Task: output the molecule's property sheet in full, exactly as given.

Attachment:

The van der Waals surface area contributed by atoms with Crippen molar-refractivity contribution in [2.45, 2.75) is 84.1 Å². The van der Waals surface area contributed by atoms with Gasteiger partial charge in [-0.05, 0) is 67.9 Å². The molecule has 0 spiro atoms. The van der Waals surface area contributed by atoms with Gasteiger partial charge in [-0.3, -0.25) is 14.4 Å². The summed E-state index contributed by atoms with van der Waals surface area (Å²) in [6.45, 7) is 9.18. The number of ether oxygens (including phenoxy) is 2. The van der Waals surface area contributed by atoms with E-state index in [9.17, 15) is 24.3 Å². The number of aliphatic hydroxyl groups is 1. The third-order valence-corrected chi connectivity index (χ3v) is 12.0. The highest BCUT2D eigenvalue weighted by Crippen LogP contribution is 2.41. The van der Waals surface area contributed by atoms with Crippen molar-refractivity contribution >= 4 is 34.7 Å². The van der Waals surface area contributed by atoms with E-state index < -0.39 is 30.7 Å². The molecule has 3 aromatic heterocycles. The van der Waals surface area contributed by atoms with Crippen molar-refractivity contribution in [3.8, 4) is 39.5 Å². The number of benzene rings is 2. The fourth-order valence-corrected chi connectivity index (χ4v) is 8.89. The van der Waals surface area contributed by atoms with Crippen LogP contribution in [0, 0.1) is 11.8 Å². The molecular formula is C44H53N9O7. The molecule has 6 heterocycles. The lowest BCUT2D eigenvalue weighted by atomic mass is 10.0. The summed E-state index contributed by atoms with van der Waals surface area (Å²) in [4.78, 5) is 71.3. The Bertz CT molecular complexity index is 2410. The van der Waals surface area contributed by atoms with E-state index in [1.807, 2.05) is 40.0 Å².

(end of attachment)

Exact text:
The van der Waals surface area contributed by atoms with Crippen molar-refractivity contribution in [2.45, 2.75) is 84.1 Å². The van der Waals surface area contributed by atoms with Gasteiger partial charge in [-0.05, 0) is 67.9 Å². The molecule has 0 spiro atoms. The van der Waals surface area contributed by atoms with Gasteiger partial charge in [-0.3, -0.25) is 14.4 Å². The summed E-state index contributed by atoms with van der Waals surface area (Å²) in [6.45, 7) is 9.18. The number of ether oxygens (including phenoxy) is 2. The van der Waals surface area contributed by atoms with E-state index in [9.17, 15) is 24.3 Å². The number of aliphatic hydroxyl groups is 1. The third-order valence-corrected chi connectivity index (χ3v) is 12.0. The highest BCUT2D eigenvalue weighted by Crippen LogP contribution is 2.41. The van der Waals surface area contributed by atoms with Crippen molar-refractivity contribution >= 4 is 34.7 Å². The van der Waals surface area contributed by atoms with E-state index < -0.39 is 30.7 Å². The molecule has 3 aromatic heterocycles. The van der Waals surface area contributed by atoms with Crippen molar-refractivity contribution in [3.8, 4) is 39.5 Å². The number of benzene rings is 2. The fourth-order valence-corrected chi connectivity index (χ4v) is 8.89. The van der Waals surface area contributed by atoms with Crippen LogP contribution in [0, 0.1) is 11.8 Å². The molecular formula is C44H53N9O7. The molecule has 6 heterocycles. The lowest BCUT2D eigenvalue weighted by atomic mass is 10.0. The summed E-state index contributed by atoms with van der Waals surface area (Å²) in [4.78, 5) is 71.3. The Bertz CT molecular complexity index is 2410. The van der Waals surface area contributed by atoms with E-state index in [1.807, 2.05) is 40.0 Å².